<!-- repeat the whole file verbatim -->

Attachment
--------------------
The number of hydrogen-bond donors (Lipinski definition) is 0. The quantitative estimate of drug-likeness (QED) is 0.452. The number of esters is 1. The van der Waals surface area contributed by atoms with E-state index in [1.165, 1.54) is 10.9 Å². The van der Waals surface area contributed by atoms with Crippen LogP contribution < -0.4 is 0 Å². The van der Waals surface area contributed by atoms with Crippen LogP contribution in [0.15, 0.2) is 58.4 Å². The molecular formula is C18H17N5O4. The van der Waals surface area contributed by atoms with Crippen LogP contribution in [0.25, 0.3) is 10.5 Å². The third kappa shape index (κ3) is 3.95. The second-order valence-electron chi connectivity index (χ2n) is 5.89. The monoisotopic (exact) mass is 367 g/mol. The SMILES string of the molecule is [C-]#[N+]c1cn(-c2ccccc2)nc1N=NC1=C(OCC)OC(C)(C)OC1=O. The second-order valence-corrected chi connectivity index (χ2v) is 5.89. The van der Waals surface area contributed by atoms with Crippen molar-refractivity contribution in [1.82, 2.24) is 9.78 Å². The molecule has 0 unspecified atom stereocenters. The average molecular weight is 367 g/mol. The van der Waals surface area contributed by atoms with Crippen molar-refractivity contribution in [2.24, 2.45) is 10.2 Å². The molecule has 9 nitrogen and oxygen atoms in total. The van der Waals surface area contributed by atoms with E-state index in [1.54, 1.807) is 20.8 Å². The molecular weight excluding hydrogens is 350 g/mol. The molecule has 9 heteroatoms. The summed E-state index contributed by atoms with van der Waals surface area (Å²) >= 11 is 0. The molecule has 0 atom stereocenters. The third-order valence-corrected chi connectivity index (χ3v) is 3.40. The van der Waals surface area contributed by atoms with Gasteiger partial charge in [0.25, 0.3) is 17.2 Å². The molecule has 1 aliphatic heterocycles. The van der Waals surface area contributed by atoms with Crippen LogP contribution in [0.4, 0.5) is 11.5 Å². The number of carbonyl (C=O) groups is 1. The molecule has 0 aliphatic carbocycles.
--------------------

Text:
The number of hydrogen-bond donors (Lipinski definition) is 0. The quantitative estimate of drug-likeness (QED) is 0.452. The number of esters is 1. The van der Waals surface area contributed by atoms with E-state index in [1.165, 1.54) is 10.9 Å². The van der Waals surface area contributed by atoms with Crippen LogP contribution < -0.4 is 0 Å². The van der Waals surface area contributed by atoms with Crippen LogP contribution in [0.15, 0.2) is 58.4 Å². The molecular formula is C18H17N5O4. The van der Waals surface area contributed by atoms with Crippen LogP contribution in [0.25, 0.3) is 10.5 Å². The third kappa shape index (κ3) is 3.95. The second-order valence-electron chi connectivity index (χ2n) is 5.89. The monoisotopic (exact) mass is 367 g/mol. The SMILES string of the molecule is [C-]#[N+]c1cn(-c2ccccc2)nc1N=NC1=C(OCC)OC(C)(C)OC1=O. The second-order valence-corrected chi connectivity index (χ2v) is 5.89. The van der Waals surface area contributed by atoms with Crippen molar-refractivity contribution in [1.82, 2.24) is 9.78 Å². The molecule has 0 unspecified atom stereocenters. The average molecular weight is 367 g/mol. The van der Waals surface area contributed by atoms with Crippen molar-refractivity contribution in [2.24, 2.45) is 10.2 Å². The molecule has 9 nitrogen and oxygen atoms in total. The van der Waals surface area contributed by atoms with E-state index in [1.54, 1.807) is 20.8 Å². The molecular weight excluding hydrogens is 350 g/mol. The molecule has 9 heteroatoms. The summed E-state index contributed by atoms with van der Waals surface area (Å²) >= 11 is 0. The molecule has 0 atom stereocenters. The third-order valence-corrected chi connectivity index (χ3v) is 3.40. The van der Waals surface area contributed by atoms with Gasteiger partial charge in [0.25, 0.3) is 17.2 Å². The molecule has 1 aliphatic heterocycles. The van der Waals surface area contributed by atoms with Crippen LogP contribution in [0.4, 0.5) is 11.5 Å². The number of carbonyl (C=O) groups is 1. The molecule has 0 aliphatic carbocycles.